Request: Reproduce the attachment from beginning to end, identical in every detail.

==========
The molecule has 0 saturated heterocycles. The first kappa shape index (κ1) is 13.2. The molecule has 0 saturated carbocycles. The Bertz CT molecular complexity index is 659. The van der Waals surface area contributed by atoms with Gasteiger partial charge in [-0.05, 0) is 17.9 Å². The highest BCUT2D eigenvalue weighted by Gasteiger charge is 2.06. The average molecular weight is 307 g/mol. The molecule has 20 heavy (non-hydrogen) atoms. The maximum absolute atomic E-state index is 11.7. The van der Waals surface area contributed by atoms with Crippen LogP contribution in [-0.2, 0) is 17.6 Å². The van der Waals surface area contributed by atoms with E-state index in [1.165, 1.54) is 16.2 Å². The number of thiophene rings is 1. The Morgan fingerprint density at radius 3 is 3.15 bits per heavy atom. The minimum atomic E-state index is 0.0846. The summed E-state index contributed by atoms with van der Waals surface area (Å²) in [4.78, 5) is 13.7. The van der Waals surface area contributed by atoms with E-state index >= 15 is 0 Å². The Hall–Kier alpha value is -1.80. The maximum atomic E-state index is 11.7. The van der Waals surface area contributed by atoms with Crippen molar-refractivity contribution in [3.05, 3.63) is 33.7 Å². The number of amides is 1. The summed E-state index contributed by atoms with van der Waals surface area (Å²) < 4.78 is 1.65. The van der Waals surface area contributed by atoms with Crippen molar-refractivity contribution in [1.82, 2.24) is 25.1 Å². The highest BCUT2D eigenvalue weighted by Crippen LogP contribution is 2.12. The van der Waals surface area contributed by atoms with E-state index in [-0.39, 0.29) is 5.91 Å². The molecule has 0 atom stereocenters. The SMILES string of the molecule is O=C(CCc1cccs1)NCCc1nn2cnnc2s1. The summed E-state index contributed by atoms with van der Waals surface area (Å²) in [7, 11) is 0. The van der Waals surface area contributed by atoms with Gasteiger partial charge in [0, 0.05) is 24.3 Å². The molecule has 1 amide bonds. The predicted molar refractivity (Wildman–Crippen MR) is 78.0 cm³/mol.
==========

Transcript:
The molecule has 0 saturated heterocycles. The first kappa shape index (κ1) is 13.2. The molecule has 0 saturated carbocycles. The Bertz CT molecular complexity index is 659. The van der Waals surface area contributed by atoms with Gasteiger partial charge in [-0.05, 0) is 17.9 Å². The highest BCUT2D eigenvalue weighted by Gasteiger charge is 2.06. The average molecular weight is 307 g/mol. The molecule has 20 heavy (non-hydrogen) atoms. The maximum absolute atomic E-state index is 11.7. The van der Waals surface area contributed by atoms with Crippen LogP contribution in [-0.2, 0) is 17.6 Å². The van der Waals surface area contributed by atoms with E-state index in [1.165, 1.54) is 16.2 Å². The number of thiophene rings is 1. The Morgan fingerprint density at radius 3 is 3.15 bits per heavy atom. The minimum atomic E-state index is 0.0846. The summed E-state index contributed by atoms with van der Waals surface area (Å²) in [4.78, 5) is 13.7. The van der Waals surface area contributed by atoms with E-state index >= 15 is 0 Å². The Hall–Kier alpha value is -1.80. The maximum atomic E-state index is 11.7. The van der Waals surface area contributed by atoms with Crippen molar-refractivity contribution in [3.05, 3.63) is 33.7 Å². The number of amides is 1. The summed E-state index contributed by atoms with van der Waals surface area (Å²) < 4.78 is 1.65. The van der Waals surface area contributed by atoms with Crippen molar-refractivity contribution in [1.82, 2.24) is 25.1 Å². The highest BCUT2D eigenvalue weighted by Crippen LogP contribution is 2.12. The van der Waals surface area contributed by atoms with E-state index in [-0.39, 0.29) is 5.91 Å². The molecule has 0 atom stereocenters. The SMILES string of the molecule is O=C(CCc1cccs1)NCCc1nn2cnnc2s1. The summed E-state index contributed by atoms with van der Waals surface area (Å²) in [7, 11) is 0. The van der Waals surface area contributed by atoms with Gasteiger partial charge in [0, 0.05) is 24.3 Å². The molecule has 1 amide bonds. The predicted molar refractivity (Wildman–Crippen MR) is 78.0 cm³/mol.